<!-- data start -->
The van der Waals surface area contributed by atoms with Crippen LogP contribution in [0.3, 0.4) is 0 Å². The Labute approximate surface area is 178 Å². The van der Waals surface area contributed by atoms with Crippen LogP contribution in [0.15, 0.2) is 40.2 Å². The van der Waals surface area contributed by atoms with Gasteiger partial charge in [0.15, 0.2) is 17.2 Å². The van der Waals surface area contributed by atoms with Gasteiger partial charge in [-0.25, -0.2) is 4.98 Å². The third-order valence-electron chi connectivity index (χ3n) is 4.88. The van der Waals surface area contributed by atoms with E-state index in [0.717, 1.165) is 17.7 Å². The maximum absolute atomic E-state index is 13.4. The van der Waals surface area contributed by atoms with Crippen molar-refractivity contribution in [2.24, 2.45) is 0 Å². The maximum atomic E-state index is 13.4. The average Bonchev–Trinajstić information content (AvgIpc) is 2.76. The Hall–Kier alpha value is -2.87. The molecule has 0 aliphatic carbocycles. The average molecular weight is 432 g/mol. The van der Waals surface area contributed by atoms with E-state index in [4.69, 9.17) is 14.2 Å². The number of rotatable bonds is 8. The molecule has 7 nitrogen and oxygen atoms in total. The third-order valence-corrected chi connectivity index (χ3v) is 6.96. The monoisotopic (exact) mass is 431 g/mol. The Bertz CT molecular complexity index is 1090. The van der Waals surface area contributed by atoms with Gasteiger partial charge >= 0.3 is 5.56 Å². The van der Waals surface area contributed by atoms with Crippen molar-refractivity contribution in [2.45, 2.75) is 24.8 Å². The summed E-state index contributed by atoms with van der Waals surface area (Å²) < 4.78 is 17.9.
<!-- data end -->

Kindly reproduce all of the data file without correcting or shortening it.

The van der Waals surface area contributed by atoms with Crippen LogP contribution in [0.3, 0.4) is 0 Å². The Labute approximate surface area is 178 Å². The van der Waals surface area contributed by atoms with Crippen LogP contribution in [0.15, 0.2) is 40.2 Å². The van der Waals surface area contributed by atoms with Gasteiger partial charge in [0.15, 0.2) is 17.2 Å². The van der Waals surface area contributed by atoms with Gasteiger partial charge in [-0.25, -0.2) is 4.98 Å². The third-order valence-electron chi connectivity index (χ3n) is 4.88. The van der Waals surface area contributed by atoms with E-state index in [0.717, 1.165) is 17.7 Å². The maximum absolute atomic E-state index is 13.4. The van der Waals surface area contributed by atoms with Crippen molar-refractivity contribution in [2.24, 2.45) is 0 Å². The maximum atomic E-state index is 13.4. The average Bonchev–Trinajstić information content (AvgIpc) is 2.76. The Hall–Kier alpha value is -2.87. The molecule has 0 aliphatic carbocycles. The average molecular weight is 432 g/mol. The van der Waals surface area contributed by atoms with E-state index in [4.69, 9.17) is 14.2 Å². The number of rotatable bonds is 8. The molecule has 7 nitrogen and oxygen atoms in total. The third-order valence-corrected chi connectivity index (χ3v) is 6.96. The monoisotopic (exact) mass is 431 g/mol. The Bertz CT molecular complexity index is 1090. The van der Waals surface area contributed by atoms with Gasteiger partial charge >= 0.3 is 5.56 Å². The van der Waals surface area contributed by atoms with Crippen molar-refractivity contribution in [2.45, 2.75) is 24.8 Å². The summed E-state index contributed by atoms with van der Waals surface area (Å²) < 4.78 is 17.9.